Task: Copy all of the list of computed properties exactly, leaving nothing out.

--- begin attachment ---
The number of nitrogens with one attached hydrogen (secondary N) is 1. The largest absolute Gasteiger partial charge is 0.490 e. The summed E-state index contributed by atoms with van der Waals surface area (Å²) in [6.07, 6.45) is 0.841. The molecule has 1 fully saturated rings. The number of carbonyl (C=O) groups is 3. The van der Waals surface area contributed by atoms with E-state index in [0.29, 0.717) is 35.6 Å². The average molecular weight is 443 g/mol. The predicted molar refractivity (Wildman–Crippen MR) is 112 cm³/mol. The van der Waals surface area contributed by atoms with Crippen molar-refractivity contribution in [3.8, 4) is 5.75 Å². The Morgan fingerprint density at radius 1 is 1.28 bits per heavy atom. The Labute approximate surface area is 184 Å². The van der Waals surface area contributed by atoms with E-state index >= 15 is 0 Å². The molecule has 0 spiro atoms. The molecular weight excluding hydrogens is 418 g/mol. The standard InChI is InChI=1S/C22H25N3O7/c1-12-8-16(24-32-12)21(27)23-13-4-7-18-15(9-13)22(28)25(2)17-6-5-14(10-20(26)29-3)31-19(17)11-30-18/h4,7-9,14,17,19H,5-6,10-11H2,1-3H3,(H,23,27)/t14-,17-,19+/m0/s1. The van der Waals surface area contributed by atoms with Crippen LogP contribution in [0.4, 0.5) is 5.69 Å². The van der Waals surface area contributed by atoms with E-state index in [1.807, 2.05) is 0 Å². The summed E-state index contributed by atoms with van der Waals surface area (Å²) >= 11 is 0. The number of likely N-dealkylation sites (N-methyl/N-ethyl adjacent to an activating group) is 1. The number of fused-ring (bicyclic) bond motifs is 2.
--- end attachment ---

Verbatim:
The number of nitrogens with one attached hydrogen (secondary N) is 1. The largest absolute Gasteiger partial charge is 0.490 e. The summed E-state index contributed by atoms with van der Waals surface area (Å²) in [6.07, 6.45) is 0.841. The molecule has 1 fully saturated rings. The number of carbonyl (C=O) groups is 3. The van der Waals surface area contributed by atoms with E-state index in [0.29, 0.717) is 35.6 Å². The average molecular weight is 443 g/mol. The predicted molar refractivity (Wildman–Crippen MR) is 112 cm³/mol. The van der Waals surface area contributed by atoms with Crippen molar-refractivity contribution in [3.8, 4) is 5.75 Å². The Morgan fingerprint density at radius 1 is 1.28 bits per heavy atom. The Labute approximate surface area is 184 Å². The van der Waals surface area contributed by atoms with E-state index >= 15 is 0 Å². The molecule has 0 spiro atoms. The molecular weight excluding hydrogens is 418 g/mol. The standard InChI is InChI=1S/C22H25N3O7/c1-12-8-16(24-32-12)21(27)23-13-4-7-18-15(9-13)22(28)25(2)17-6-5-14(10-20(26)29-3)31-19(17)11-30-18/h4,7-9,14,17,19H,5-6,10-11H2,1-3H3,(H,23,27)/t14-,17-,19+/m0/s1. The van der Waals surface area contributed by atoms with Crippen LogP contribution in [0.4, 0.5) is 5.69 Å². The van der Waals surface area contributed by atoms with E-state index in [1.807, 2.05) is 0 Å². The summed E-state index contributed by atoms with van der Waals surface area (Å²) >= 11 is 0. The number of likely N-dealkylation sites (N-methyl/N-ethyl adjacent to an activating group) is 1. The number of fused-ring (bicyclic) bond motifs is 2.